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Robert Underwood Johnson, Clarence Clough Buell, Battles and Leaders of the Civil War: The Opening Battles. Volume 1. 1 1 Browse Search
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Robert Underwood Johnson, Clarence Clough Buell, Battles and Leaders of the Civil War: The Opening Battles. Volume 1., Responsibilities of the first Bull Run. (search)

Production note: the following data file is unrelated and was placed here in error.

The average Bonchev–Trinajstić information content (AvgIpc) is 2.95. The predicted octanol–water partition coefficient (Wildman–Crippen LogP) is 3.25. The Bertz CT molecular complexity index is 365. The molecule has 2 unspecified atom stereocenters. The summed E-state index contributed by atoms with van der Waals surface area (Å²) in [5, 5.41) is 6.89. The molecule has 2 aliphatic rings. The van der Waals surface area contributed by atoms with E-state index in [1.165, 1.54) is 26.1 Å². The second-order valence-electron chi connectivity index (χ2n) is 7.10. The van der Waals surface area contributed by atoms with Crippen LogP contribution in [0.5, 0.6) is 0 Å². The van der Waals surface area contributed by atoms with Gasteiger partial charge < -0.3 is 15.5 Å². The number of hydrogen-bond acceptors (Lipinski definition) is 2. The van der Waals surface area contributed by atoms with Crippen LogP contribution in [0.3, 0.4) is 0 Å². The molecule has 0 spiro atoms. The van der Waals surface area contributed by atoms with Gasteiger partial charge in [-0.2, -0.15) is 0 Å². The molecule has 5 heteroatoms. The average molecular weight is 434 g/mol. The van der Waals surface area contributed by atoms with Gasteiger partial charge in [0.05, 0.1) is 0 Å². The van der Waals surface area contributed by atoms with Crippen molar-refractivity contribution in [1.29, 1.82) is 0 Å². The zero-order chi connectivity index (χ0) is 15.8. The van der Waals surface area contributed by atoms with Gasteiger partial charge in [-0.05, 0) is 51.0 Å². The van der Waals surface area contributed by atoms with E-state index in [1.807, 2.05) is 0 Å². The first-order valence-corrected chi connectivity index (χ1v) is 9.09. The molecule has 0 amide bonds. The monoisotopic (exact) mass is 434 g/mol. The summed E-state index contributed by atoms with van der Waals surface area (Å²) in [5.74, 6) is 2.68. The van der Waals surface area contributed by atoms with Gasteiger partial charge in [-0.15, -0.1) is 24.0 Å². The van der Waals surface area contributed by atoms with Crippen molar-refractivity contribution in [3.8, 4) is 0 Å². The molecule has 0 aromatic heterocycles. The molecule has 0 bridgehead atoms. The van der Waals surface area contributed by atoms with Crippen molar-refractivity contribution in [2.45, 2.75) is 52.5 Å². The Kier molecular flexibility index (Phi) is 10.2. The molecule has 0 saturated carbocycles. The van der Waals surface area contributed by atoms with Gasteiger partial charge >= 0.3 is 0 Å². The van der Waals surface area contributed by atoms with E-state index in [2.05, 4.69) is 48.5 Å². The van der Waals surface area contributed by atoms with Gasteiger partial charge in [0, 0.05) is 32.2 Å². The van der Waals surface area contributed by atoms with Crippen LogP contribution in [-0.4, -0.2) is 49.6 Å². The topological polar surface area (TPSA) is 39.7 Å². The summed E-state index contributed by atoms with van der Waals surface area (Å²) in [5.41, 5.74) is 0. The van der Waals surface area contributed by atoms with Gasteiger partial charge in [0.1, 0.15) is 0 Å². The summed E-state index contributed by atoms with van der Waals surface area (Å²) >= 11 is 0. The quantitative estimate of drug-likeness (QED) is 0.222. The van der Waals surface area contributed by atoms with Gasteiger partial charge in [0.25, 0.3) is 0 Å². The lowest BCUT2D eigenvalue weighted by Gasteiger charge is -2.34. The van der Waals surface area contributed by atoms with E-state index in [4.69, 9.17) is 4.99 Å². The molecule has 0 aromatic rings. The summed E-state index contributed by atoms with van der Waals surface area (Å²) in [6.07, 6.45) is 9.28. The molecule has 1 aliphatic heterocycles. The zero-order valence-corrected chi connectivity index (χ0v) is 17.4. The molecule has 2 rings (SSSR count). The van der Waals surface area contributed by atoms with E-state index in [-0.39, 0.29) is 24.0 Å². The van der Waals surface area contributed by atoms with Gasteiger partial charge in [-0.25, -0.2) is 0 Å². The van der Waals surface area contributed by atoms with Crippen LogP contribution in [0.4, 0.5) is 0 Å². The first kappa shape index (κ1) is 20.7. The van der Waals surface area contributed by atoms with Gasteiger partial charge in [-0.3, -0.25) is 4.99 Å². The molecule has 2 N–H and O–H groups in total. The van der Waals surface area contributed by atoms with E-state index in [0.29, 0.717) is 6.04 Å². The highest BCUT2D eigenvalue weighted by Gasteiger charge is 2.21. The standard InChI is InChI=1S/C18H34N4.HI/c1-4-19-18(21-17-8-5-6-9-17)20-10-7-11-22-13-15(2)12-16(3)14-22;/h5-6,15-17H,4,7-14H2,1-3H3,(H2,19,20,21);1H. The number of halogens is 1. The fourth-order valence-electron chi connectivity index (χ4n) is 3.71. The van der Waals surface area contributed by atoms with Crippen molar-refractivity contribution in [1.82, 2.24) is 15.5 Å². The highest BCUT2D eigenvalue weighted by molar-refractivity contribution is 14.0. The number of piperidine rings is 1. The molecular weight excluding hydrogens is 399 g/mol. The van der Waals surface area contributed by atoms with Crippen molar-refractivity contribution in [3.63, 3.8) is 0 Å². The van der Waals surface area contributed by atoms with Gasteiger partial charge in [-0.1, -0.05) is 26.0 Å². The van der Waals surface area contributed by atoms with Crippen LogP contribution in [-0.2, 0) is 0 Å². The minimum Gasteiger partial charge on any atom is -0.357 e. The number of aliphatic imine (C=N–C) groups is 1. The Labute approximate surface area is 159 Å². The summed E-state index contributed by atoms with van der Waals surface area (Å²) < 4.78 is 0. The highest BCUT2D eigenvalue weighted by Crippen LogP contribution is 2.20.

nock, and the cavalry beyond the river, and about 13,000 troops in the vicinity of Fredericksburg. Mr. Davis's narrative [of a visit to Fredericksburg at this time, the middle of March.-editors] that follows is disposed of by the proof that, after the army left Manassas, the President did not visit it until about the 14th of May. In The Century magazine for May, 1885, General Johnston, to support his assertion, quoted statements by Major J. B. Washington, Dr. A. M. Fauntleroy, and Colonel B. J. Harvie, which are now omitted for want of space.--editors. But such a visit, if made, could not have brought him to the conclusion that the weakness of Fredericksburg as a military position made it unnecessary to find a strong one for the army. Mr. Davis ( Rise and fall, II., 81) credits me with expecting an attack which he shows General McClellan never had in his mind: In a previous chapter, the retreat of our army from Centreville has been described, and reference has been made to the